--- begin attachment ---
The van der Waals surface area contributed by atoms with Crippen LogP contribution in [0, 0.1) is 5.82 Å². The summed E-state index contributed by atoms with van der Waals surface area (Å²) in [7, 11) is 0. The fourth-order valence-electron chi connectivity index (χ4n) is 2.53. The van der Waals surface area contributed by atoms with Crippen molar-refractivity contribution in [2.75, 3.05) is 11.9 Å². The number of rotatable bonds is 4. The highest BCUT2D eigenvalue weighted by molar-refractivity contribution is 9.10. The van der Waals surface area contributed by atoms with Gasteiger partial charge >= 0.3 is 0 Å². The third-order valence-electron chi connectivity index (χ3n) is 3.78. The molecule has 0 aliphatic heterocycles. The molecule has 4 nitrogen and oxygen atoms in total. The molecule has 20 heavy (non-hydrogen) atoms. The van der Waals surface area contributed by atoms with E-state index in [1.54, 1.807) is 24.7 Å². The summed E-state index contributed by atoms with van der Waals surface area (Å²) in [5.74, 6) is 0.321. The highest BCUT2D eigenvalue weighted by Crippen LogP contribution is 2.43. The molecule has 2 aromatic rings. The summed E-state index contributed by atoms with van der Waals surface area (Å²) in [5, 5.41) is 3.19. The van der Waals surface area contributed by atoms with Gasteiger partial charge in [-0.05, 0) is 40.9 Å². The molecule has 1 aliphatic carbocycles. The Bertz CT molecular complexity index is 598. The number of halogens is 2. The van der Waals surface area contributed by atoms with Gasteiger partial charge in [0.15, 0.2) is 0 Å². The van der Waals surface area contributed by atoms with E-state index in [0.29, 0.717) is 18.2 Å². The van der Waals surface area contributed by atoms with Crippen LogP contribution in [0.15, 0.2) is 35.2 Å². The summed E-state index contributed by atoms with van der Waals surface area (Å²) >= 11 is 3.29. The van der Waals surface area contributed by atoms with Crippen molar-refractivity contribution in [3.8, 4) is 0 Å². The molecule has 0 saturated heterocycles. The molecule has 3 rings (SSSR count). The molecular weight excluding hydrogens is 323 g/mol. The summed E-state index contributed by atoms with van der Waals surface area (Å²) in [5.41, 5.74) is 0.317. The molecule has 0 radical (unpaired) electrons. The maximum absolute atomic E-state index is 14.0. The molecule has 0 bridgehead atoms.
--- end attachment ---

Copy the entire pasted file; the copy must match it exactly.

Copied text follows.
The van der Waals surface area contributed by atoms with Crippen LogP contribution in [0, 0.1) is 5.82 Å². The summed E-state index contributed by atoms with van der Waals surface area (Å²) in [7, 11) is 0. The fourth-order valence-electron chi connectivity index (χ4n) is 2.53. The van der Waals surface area contributed by atoms with Crippen molar-refractivity contribution in [2.75, 3.05) is 11.9 Å². The number of rotatable bonds is 4. The highest BCUT2D eigenvalue weighted by molar-refractivity contribution is 9.10. The van der Waals surface area contributed by atoms with Gasteiger partial charge >= 0.3 is 0 Å². The third-order valence-electron chi connectivity index (χ3n) is 3.78. The molecule has 0 aliphatic heterocycles. The molecule has 4 nitrogen and oxygen atoms in total. The molecule has 20 heavy (non-hydrogen) atoms. The van der Waals surface area contributed by atoms with E-state index in [1.54, 1.807) is 24.7 Å². The summed E-state index contributed by atoms with van der Waals surface area (Å²) in [5.74, 6) is 0.321. The highest BCUT2D eigenvalue weighted by Crippen LogP contribution is 2.43. The molecule has 2 aromatic rings. The summed E-state index contributed by atoms with van der Waals surface area (Å²) in [5, 5.41) is 3.19. The van der Waals surface area contributed by atoms with Gasteiger partial charge in [-0.05, 0) is 40.9 Å². The molecule has 1 aliphatic carbocycles. The Bertz CT molecular complexity index is 598. The number of halogens is 2. The van der Waals surface area contributed by atoms with Gasteiger partial charge in [0.15, 0.2) is 0 Å². The van der Waals surface area contributed by atoms with E-state index in [0.29, 0.717) is 18.2 Å². The van der Waals surface area contributed by atoms with Crippen LogP contribution in [0.15, 0.2) is 35.2 Å². The summed E-state index contributed by atoms with van der Waals surface area (Å²) >= 11 is 3.29. The van der Waals surface area contributed by atoms with Crippen molar-refractivity contribution in [3.8, 4) is 0 Å². The molecule has 0 saturated heterocycles. The molecule has 3 rings (SSSR count). The molecular weight excluding hydrogens is 323 g/mol. The summed E-state index contributed by atoms with van der Waals surface area (Å²) in [5.41, 5.74) is 0.317. The molecule has 0 radical (unpaired) electrons. The maximum absolute atomic E-state index is 14.0. The molecule has 0 bridgehead atoms.